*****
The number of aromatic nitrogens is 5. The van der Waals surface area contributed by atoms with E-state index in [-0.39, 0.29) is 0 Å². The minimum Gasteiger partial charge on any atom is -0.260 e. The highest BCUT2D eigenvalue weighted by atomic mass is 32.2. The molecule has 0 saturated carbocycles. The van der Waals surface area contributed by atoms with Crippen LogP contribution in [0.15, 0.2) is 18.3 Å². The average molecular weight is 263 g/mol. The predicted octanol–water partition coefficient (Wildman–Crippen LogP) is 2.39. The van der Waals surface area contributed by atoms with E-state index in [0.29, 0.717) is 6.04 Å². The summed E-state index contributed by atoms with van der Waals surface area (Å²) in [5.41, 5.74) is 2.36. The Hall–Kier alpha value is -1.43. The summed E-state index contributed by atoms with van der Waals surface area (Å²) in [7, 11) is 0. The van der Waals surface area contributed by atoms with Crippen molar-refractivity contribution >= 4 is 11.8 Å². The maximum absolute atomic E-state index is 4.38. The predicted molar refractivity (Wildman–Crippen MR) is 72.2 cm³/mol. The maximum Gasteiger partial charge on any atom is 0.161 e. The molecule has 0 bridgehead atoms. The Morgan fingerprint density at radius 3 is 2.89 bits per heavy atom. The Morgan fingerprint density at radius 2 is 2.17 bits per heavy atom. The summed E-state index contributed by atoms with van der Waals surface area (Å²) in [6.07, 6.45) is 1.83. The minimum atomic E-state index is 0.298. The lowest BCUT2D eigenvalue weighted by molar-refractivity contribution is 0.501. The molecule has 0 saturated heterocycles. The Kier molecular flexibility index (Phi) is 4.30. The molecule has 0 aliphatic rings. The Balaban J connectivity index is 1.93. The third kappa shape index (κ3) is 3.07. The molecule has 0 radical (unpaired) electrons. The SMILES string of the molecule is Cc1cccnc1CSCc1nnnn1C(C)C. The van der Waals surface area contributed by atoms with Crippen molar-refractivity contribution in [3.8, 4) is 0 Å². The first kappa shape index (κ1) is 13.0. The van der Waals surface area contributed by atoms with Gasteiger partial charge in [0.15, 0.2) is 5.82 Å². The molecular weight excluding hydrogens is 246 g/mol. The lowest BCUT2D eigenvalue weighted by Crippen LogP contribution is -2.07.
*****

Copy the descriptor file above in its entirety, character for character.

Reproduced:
The number of aromatic nitrogens is 5. The van der Waals surface area contributed by atoms with E-state index in [-0.39, 0.29) is 0 Å². The minimum Gasteiger partial charge on any atom is -0.260 e. The highest BCUT2D eigenvalue weighted by atomic mass is 32.2. The molecule has 0 saturated carbocycles. The van der Waals surface area contributed by atoms with Crippen LogP contribution in [0.15, 0.2) is 18.3 Å². The average molecular weight is 263 g/mol. The predicted octanol–water partition coefficient (Wildman–Crippen LogP) is 2.39. The van der Waals surface area contributed by atoms with E-state index in [0.29, 0.717) is 6.04 Å². The summed E-state index contributed by atoms with van der Waals surface area (Å²) in [5.41, 5.74) is 2.36. The Hall–Kier alpha value is -1.43. The summed E-state index contributed by atoms with van der Waals surface area (Å²) in [7, 11) is 0. The van der Waals surface area contributed by atoms with Crippen molar-refractivity contribution >= 4 is 11.8 Å². The maximum absolute atomic E-state index is 4.38. The predicted molar refractivity (Wildman–Crippen MR) is 72.2 cm³/mol. The maximum Gasteiger partial charge on any atom is 0.161 e. The molecule has 0 bridgehead atoms. The Morgan fingerprint density at radius 3 is 2.89 bits per heavy atom. The Morgan fingerprint density at radius 2 is 2.17 bits per heavy atom. The summed E-state index contributed by atoms with van der Waals surface area (Å²) in [6.07, 6.45) is 1.83. The minimum atomic E-state index is 0.298. The lowest BCUT2D eigenvalue weighted by molar-refractivity contribution is 0.501. The molecule has 0 saturated heterocycles. The Kier molecular flexibility index (Phi) is 4.30. The molecule has 0 aliphatic rings. The Balaban J connectivity index is 1.93. The third kappa shape index (κ3) is 3.07. The molecule has 0 radical (unpaired) electrons. The SMILES string of the molecule is Cc1cccnc1CSCc1nnnn1C(C)C. The van der Waals surface area contributed by atoms with Crippen molar-refractivity contribution in [3.8, 4) is 0 Å². The first kappa shape index (κ1) is 13.0. The van der Waals surface area contributed by atoms with Gasteiger partial charge in [0.15, 0.2) is 5.82 Å². The molecular weight excluding hydrogens is 246 g/mol. The lowest BCUT2D eigenvalue weighted by Crippen LogP contribution is -2.07.